An implementation of basic multi-factor authentication (MFA) for django projects
A simple implementation of basic Multi-Factor Authentication (MFA) functionality for Django applications.
The intent of this project is to:
- Provide basic yet effective MFA functionality for new and existing Django applications.
- Limit external (outside Django) dependencies wherever feasible.
- Simplify the setup and integration of MFA functionality in Django applications.
- Limit the amount of alteration required in existing codebases to integrate basic MFA functionality.
- Provide options to integrate more advanced or customized MFA functionality if desired.
At this time only email, phone call, and text message MFA options are supported. Future integrations (such as MS/Google Authenticator apps, OTP keys, WebAuthn, etc.) are possible.
Why It Exists
Upon evaluating various other Django MFA applications, most appeared to be one or more of the following:
- Their codebases were deprecated or unsupported.
- They often required a substantial amount of very specific dependenciesin order to even achieve basic functionality.
- The often required substantial changes to existing applications to function and integrate properly.
- Django >= version 3.0
- Django-Twilio (if using phone and/or text message MFA)
Twilio is the current integration for phone and text message MFA, but more are planned. Email MFA leverages the built-in Django email utilities.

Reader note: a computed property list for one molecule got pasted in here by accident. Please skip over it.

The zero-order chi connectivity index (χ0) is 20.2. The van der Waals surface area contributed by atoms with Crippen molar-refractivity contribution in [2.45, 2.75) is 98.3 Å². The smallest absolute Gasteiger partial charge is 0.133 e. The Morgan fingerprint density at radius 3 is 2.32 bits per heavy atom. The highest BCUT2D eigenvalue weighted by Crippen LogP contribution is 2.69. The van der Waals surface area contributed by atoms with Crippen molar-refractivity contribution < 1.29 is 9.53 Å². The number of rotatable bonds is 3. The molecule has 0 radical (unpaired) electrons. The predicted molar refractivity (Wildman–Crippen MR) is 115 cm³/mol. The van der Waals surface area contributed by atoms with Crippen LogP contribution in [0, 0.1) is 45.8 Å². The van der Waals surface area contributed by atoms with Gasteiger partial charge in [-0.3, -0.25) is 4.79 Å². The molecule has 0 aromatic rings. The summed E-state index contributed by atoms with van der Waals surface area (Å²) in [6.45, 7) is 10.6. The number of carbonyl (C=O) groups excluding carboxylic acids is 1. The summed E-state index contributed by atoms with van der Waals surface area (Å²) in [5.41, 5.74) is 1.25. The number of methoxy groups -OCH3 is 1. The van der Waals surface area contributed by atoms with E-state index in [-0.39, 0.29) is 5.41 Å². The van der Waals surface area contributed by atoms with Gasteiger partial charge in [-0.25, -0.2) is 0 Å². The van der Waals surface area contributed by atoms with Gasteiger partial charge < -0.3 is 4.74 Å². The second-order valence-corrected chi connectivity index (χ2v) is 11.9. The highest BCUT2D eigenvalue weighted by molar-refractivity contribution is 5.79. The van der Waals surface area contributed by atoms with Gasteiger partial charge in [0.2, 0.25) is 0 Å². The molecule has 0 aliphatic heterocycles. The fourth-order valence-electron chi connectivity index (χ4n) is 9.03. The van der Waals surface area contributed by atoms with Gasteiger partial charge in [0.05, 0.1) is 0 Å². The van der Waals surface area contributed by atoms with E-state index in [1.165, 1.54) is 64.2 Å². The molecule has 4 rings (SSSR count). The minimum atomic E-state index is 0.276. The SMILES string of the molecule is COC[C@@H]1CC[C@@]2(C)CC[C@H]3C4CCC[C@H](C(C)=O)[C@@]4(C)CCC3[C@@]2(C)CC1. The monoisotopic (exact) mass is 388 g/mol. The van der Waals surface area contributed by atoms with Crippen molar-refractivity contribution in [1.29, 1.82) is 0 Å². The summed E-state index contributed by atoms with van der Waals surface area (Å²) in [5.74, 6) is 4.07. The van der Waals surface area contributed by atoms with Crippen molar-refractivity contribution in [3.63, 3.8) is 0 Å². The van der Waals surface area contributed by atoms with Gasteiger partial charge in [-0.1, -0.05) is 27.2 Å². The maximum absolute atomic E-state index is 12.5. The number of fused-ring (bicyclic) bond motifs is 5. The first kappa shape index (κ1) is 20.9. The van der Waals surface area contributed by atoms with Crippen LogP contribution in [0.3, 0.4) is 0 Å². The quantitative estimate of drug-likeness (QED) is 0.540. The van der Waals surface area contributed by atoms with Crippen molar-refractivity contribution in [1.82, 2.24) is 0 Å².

Setup and Use
Download or clone the
simplemfa package here.
templates directory, create a new directory called 'simple_mfa' and in it place or create the following templates:
mfa/mfa_email.html(the MFA email message template)
mfa/mfa_text.html(the MFA text message template)
mfa/mfa_voice.html(plain text file with the message you want to send via phone call)
mfa/mfa_auth.html(the MFA login screen template)
mfa/mfa_base.html(the MFA base template)
path('mfa/', include('simplemfa.urls', namespace="simplemfa"))
REQUIRE_MFA = True(global setting which activates MFA for all users)
APP_NAME = "My App Name"(application name which is provided in the messages to the user)
DEFAULT_FROM_EMAIL = "my email@example.com"(the email address you want MFA messages to come from)
LOGIN_REDIRECT_URL = 'my_login_view_name'(the view users are sent to if they are not authenticated)
INSTALLED_APPS = [ ... 'simplemfa' ]
MIDDLEWARE = [ ... 'simplemfa.middleware.ValidateMFAMiddleware' ]
MFA_CODE_LENGTH(default is 6)
MFA_CODE_EXPIRATION(default is 900 seconds (15 minutes))
MFA_CODE_DELIVERY_DEFAULT(default is "EMAIL")
If using Twilio (for phone call or text message), you will need to install and set up djang-twilio according to the instructions for that package.
For email, ensure that your email is configured properly in your Django settings.
Once those items are complete, run
migrate for your project.
Run your project. It should allow you to access all public (login exempt) pages. After you log in, however, it will automatically redirect you to the MFA verification page where you will request and then enter an MFA code. If the code passes, you will be allowed to proceed as any normal authenticated user would in your application.
A project example is coming shortly.
As of right now, MFA is applied globablly in the
settings.py file. We are working on changing that to track in a User's settings as part of an
MFAProfile model attached to the User object.
MFA codes sent to users are stored as one-way hashed objects using Django's built-in hashers. It is treated as a password field in the application. The hashes are created and verified using Django's own
check_password() functions, respectively. The ONLY time a plain-text MFA code is created in the application is during the sending of the user message to the Twilio API or via email. At no other time are MFA codes rendered or stored as plain text. All MFA codes are destroyed immediately after use or upon expiration (
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